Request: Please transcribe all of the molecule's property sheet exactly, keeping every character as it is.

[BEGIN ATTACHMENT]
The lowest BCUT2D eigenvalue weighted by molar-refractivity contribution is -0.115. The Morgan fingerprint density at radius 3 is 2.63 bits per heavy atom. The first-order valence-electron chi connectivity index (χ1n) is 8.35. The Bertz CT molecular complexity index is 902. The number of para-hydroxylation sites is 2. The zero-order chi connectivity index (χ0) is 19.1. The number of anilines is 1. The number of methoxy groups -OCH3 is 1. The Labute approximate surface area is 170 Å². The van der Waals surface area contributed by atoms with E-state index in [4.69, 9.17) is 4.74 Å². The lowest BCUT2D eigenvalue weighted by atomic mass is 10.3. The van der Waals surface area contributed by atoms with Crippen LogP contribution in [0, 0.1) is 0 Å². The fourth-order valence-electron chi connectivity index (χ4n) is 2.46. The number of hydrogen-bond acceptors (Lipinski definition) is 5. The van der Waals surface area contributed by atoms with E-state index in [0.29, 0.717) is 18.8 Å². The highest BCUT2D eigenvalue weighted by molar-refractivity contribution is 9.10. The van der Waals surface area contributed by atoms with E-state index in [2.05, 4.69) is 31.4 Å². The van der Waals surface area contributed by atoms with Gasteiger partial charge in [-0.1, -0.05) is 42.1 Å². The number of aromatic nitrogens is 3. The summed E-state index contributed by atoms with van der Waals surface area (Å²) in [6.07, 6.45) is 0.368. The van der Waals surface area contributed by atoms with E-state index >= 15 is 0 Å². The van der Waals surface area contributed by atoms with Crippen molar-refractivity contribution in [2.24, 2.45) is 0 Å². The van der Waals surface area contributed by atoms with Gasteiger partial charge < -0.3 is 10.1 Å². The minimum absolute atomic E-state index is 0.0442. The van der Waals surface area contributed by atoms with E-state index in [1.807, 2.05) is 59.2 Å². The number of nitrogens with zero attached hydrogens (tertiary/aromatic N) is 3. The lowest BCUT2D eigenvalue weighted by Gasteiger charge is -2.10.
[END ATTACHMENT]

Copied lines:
The lowest BCUT2D eigenvalue weighted by molar-refractivity contribution is -0.115. The Morgan fingerprint density at radius 3 is 2.63 bits per heavy atom. The first-order valence-electron chi connectivity index (χ1n) is 8.35. The Bertz CT molecular complexity index is 902. The number of para-hydroxylation sites is 2. The zero-order chi connectivity index (χ0) is 19.1. The number of anilines is 1. The number of methoxy groups -OCH3 is 1. The Labute approximate surface area is 170 Å². The van der Waals surface area contributed by atoms with E-state index in [4.69, 9.17) is 4.74 Å². The lowest BCUT2D eigenvalue weighted by atomic mass is 10.3. The van der Waals surface area contributed by atoms with Crippen LogP contribution in [0, 0.1) is 0 Å². The fourth-order valence-electron chi connectivity index (χ4n) is 2.46. The number of hydrogen-bond acceptors (Lipinski definition) is 5. The van der Waals surface area contributed by atoms with E-state index in [0.29, 0.717) is 18.8 Å². The highest BCUT2D eigenvalue weighted by molar-refractivity contribution is 9.10. The van der Waals surface area contributed by atoms with E-state index in [2.05, 4.69) is 31.4 Å². The van der Waals surface area contributed by atoms with Gasteiger partial charge in [-0.1, -0.05) is 42.1 Å². The number of aromatic nitrogens is 3. The summed E-state index contributed by atoms with van der Waals surface area (Å²) in [6.07, 6.45) is 0.368. The van der Waals surface area contributed by atoms with E-state index >= 15 is 0 Å². The van der Waals surface area contributed by atoms with Crippen molar-refractivity contribution in [2.24, 2.45) is 0 Å². The van der Waals surface area contributed by atoms with Gasteiger partial charge < -0.3 is 10.1 Å². The minimum absolute atomic E-state index is 0.0442. The van der Waals surface area contributed by atoms with E-state index in [1.807, 2.05) is 59.2 Å². The number of nitrogens with zero attached hydrogens (tertiary/aromatic N) is 3. The lowest BCUT2D eigenvalue weighted by Gasteiger charge is -2.10.